FOREX-Dollar down before jobless claims, U.S. stimulus passes Senate

Reuters

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    * Graphic: World FX rates in 2020 https://tmsnrt.rs/2RBWI5E
    * U.S. weekly jobless claims in focus
    * Investors await word on U.S. stimulus vote
    * Coronavirus is ravaging global economy

    By Stanley White
    TOKYO, March 26 (Reuters) - The dollar fell against the yen
and the euro on Thursday ahead of U.S. data due to be released
later in the global day that is expected to show a surge in
unemployment benefit claims as firms lay off workers due to the
rapid spread of the coronavirus.
    The pound extended declines against the euro and the dollar
due to worries that Britain is ill-prepared for a spiralling
number of coronavirus cases, as health care systems in Italy and
Spain are already being overwhelmed.
    The Australian and New Zealand dollars, both of which are
closely liked to the global commodity trade, fell against their
U.S. counterpart as traders avoided taking on excessive risk.
    Investors welcomed the passage of a $2 trillion U.S.
stimulus package to offset the economic impact of the
coronavirus pandemic, but there are already indications that
some U.S. states will need more money for medical supplies as
the healthcare system struggles to cope.
    "It could be difficult for the markets to digest weekly
jobless claims," said Tohru Sasaki, head of Japan markets
research at JP Morgan Securities in Tokyo.
    "Bad numbers are expected and priced in to a certain extent,
but there are people who think things will get even worse. In
the end this may support the dollar as investors choose to bring
their money home."
    The dollar fell 0.46% to 110.71 yen  JPY=EBS  in Asia on
Thursday.
    Against the Swiss franc  CHF=EBS , the dollar fell 0.3% to
0.9743.
    Sterling  GBP=D3  fell 0.17% to $1.1853 and fell 0.47% to
92.05 pence per euro  EURGBP=D3 .
    The pound's losses accelerated early in Asian trade after
the British government said the total number of coronavirus
cases in the UK rose to 9,529 on Wednesday from 8,077 the
previous day.  urn:newsml:reuters.com:*:nL4N2BI5OE
    U.S. weekly jobless claims due later on Thursday are
expected to rise to around a million, which would be well above
the previous peak seen during the global financial crisis.
    Some analysts say jobless claims could even exceed one
million as companies are expected to rapidly shed workers.
    Draconian restrictions on personal movement aimed at slowing
the spread of the coronavirus are widely expected to cause a
global recession.
    Federal Reserve Chairman Jerome Powell is scheduled to speak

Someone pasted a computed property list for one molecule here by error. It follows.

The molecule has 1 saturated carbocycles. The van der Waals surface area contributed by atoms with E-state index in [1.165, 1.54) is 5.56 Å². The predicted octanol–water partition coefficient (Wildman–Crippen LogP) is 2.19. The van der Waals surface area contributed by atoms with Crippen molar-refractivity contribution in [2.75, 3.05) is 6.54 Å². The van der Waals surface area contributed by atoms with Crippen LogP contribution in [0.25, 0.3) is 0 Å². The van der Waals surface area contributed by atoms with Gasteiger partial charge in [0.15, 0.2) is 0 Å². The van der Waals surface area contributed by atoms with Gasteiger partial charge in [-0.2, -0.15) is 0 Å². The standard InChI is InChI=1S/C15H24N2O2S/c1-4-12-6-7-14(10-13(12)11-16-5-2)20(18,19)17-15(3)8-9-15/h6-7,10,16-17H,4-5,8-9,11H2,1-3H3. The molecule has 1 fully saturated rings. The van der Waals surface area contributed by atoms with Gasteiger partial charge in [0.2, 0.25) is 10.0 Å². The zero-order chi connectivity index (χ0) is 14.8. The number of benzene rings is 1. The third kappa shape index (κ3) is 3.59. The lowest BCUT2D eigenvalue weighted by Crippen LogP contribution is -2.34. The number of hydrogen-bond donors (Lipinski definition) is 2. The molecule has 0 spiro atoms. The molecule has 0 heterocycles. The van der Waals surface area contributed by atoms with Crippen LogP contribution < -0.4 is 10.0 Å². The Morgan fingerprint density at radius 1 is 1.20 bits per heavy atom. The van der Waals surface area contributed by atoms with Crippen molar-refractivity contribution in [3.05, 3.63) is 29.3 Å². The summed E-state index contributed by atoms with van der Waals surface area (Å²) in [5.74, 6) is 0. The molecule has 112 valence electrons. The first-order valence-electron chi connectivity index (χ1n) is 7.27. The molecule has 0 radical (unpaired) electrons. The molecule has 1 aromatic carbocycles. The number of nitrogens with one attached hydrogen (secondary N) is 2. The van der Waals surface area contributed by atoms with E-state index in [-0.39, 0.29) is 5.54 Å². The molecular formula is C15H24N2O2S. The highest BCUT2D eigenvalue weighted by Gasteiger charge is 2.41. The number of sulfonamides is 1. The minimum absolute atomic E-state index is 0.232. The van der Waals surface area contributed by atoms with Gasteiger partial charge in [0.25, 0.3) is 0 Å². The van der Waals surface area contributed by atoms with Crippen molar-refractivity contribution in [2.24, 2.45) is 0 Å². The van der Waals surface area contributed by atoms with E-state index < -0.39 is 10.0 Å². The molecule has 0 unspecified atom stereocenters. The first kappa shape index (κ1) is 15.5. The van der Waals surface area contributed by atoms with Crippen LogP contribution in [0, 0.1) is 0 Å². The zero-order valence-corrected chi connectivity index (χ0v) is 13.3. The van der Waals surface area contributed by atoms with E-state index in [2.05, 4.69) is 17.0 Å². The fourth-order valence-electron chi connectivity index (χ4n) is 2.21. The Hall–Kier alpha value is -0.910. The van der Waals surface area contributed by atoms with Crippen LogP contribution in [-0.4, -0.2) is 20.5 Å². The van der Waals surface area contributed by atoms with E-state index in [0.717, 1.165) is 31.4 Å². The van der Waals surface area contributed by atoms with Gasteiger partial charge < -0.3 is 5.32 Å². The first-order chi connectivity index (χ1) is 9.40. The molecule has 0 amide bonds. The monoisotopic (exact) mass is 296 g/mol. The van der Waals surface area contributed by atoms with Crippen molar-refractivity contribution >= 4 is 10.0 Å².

on U.S. television at 1100 GMT, which may provide more
information about policymakers' response to the pandemic.
    The U.S. Senate approved on Wednesday a $2 trillion
emergency package, and U.S. President Donald Trump is expected
to swiftly sign the bill into law following a vote in the House
of Representatives on Friday.  urn:newsml:reuters.com:*:nL1N2BI0KN
    The euro  EUR=EBS  rose 0.29% to $1.0911 in Asia on
Thursday. The common currency held on to gains against the Swiss
franc  EURCHF=EBBS , trading at 1.0633.
    The German lower house on Wednesday suspended the country's
debt brake and approved a debt-financed supplementary budget of
156 billion euros to pay for healthcare and keep companies
afloat.  urn:newsml:reuters.com:*:nL8N2BI748
    Singapore's economy suffered its biggest contraction in a
decade in the first quarter, data showed on Thursday, as the
coronavirus pandemic prompted the city-state to cut its
full-year GDP forecast and plan for a deep recession.
 urn:newsml:reuters.com:*:nL4N2BJ020
    The Singapore dollar  SGD= , which already hit the lowest in
more than 10 years on Monday, barely budged after the GDP data. 
However, the figures are likely to reinforce fears that global
activity will sharply contract in the first half of the year.
Singapore is one of the world's most open economies.
    The Australian dollar  AUD=D3  fell 0.65% to $0.5921, while
the New Zealand dollar  NZD=D3  declined by 0.19% to $0.5840.
    Both the Aussie and the kiwi collapsed to multi-year lows
earlier this month as nervous investors liquidated positions in
favour of holding their money in the greenback in cash deposits.

 (Reporting by Stanley White; Editing by Richard Pullin and Kim
Coghill)
 ((stanley.white@tr.com; +81 (0)3 4563 2799;
twitter.com/stanleywhite1 ;))

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